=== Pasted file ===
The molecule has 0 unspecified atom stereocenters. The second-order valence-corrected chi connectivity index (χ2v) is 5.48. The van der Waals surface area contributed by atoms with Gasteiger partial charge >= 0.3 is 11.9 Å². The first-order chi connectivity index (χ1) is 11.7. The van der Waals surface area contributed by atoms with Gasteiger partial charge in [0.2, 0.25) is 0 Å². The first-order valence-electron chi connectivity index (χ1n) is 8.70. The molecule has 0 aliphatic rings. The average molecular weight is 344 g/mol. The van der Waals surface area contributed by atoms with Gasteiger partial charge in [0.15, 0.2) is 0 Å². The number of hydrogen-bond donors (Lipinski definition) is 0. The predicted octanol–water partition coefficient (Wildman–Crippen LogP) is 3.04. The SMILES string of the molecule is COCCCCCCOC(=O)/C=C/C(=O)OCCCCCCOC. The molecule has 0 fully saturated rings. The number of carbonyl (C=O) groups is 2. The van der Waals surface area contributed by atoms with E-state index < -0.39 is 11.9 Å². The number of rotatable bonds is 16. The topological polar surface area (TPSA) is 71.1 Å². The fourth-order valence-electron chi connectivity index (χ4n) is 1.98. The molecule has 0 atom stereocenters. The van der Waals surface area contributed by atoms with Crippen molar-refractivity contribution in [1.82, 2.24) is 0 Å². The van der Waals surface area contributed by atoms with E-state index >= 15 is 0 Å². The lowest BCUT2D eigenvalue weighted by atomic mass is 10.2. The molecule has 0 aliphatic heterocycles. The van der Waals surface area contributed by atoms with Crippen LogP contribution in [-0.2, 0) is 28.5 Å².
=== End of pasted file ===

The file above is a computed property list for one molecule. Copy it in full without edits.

The molecule has 0 unspecified atom stereocenters. The second-order valence-corrected chi connectivity index (χ2v) is 5.48. The van der Waals surface area contributed by atoms with Gasteiger partial charge >= 0.3 is 11.9 Å². The first-order chi connectivity index (χ1) is 11.7. The van der Waals surface area contributed by atoms with Gasteiger partial charge in [0.2, 0.25) is 0 Å². The first-order valence-electron chi connectivity index (χ1n) is 8.70. The molecule has 0 aliphatic rings. The average molecular weight is 344 g/mol. The van der Waals surface area contributed by atoms with Gasteiger partial charge in [0.15, 0.2) is 0 Å². The number of hydrogen-bond donors (Lipinski definition) is 0. The predicted octanol–water partition coefficient (Wildman–Crippen LogP) is 3.04. The SMILES string of the molecule is COCCCCCCOC(=O)/C=C/C(=O)OCCCCCCOC. The molecule has 0 fully saturated rings. The number of carbonyl (C=O) groups is 2. The van der Waals surface area contributed by atoms with E-state index < -0.39 is 11.9 Å². The number of rotatable bonds is 16. The topological polar surface area (TPSA) is 71.1 Å². The fourth-order valence-electron chi connectivity index (χ4n) is 1.98. The molecule has 0 atom stereocenters. The van der Waals surface area contributed by atoms with Crippen molar-refractivity contribution in [1.82, 2.24) is 0 Å². The van der Waals surface area contributed by atoms with E-state index >= 15 is 0 Å². The lowest BCUT2D eigenvalue weighted by atomic mass is 10.2. The molecule has 0 aliphatic heterocycles. The van der Waals surface area contributed by atoms with Crippen LogP contribution in [-0.2, 0) is 28.5 Å².